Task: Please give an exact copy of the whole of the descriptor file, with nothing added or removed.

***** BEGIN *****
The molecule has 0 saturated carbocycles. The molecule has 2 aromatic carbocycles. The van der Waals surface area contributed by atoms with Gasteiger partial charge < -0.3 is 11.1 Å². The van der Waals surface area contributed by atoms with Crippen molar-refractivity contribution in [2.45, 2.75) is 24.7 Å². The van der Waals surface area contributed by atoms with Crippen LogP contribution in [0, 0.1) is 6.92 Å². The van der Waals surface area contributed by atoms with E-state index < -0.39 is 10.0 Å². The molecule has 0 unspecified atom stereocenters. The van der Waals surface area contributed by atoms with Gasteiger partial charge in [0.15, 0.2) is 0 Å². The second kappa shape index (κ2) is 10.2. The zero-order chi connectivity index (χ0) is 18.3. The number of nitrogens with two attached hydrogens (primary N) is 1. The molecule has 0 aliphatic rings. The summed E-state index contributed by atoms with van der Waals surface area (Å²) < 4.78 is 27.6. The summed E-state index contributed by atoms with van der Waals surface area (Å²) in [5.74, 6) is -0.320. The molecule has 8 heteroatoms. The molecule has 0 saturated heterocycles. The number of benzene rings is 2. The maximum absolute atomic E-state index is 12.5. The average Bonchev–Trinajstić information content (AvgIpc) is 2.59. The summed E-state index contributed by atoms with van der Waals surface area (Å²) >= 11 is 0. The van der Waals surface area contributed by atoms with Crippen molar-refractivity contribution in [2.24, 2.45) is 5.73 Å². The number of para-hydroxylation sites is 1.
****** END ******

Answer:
The molecule has 0 saturated carbocycles. The molecule has 2 aromatic carbocycles. The van der Waals surface area contributed by atoms with Gasteiger partial charge < -0.3 is 11.1 Å². The van der Waals surface area contributed by atoms with Crippen molar-refractivity contribution in [2.45, 2.75) is 24.7 Å². The van der Waals surface area contributed by atoms with Crippen LogP contribution in [0, 0.1) is 6.92 Å². The van der Waals surface area contributed by atoms with E-state index < -0.39 is 10.0 Å². The molecule has 0 unspecified atom stereocenters. The van der Waals surface area contributed by atoms with Gasteiger partial charge in [0.15, 0.2) is 0 Å². The second kappa shape index (κ2) is 10.2. The zero-order chi connectivity index (χ0) is 18.3. The number of nitrogens with two attached hydrogens (primary N) is 1. The molecule has 0 aliphatic rings. The summed E-state index contributed by atoms with van der Waals surface area (Å²) < 4.78 is 27.6. The summed E-state index contributed by atoms with van der Waals surface area (Å²) in [5.74, 6) is -0.320. The molecule has 8 heteroatoms. The molecule has 0 saturated heterocycles. The number of benzene rings is 2. The maximum absolute atomic E-state index is 12.5. The average Bonchev–Trinajstić information content (AvgIpc) is 2.59. The summed E-state index contributed by atoms with van der Waals surface area (Å²) >= 11 is 0. The van der Waals surface area contributed by atoms with Crippen molar-refractivity contribution in [2.24, 2.45) is 5.73 Å². The number of para-hydroxylation sites is 1.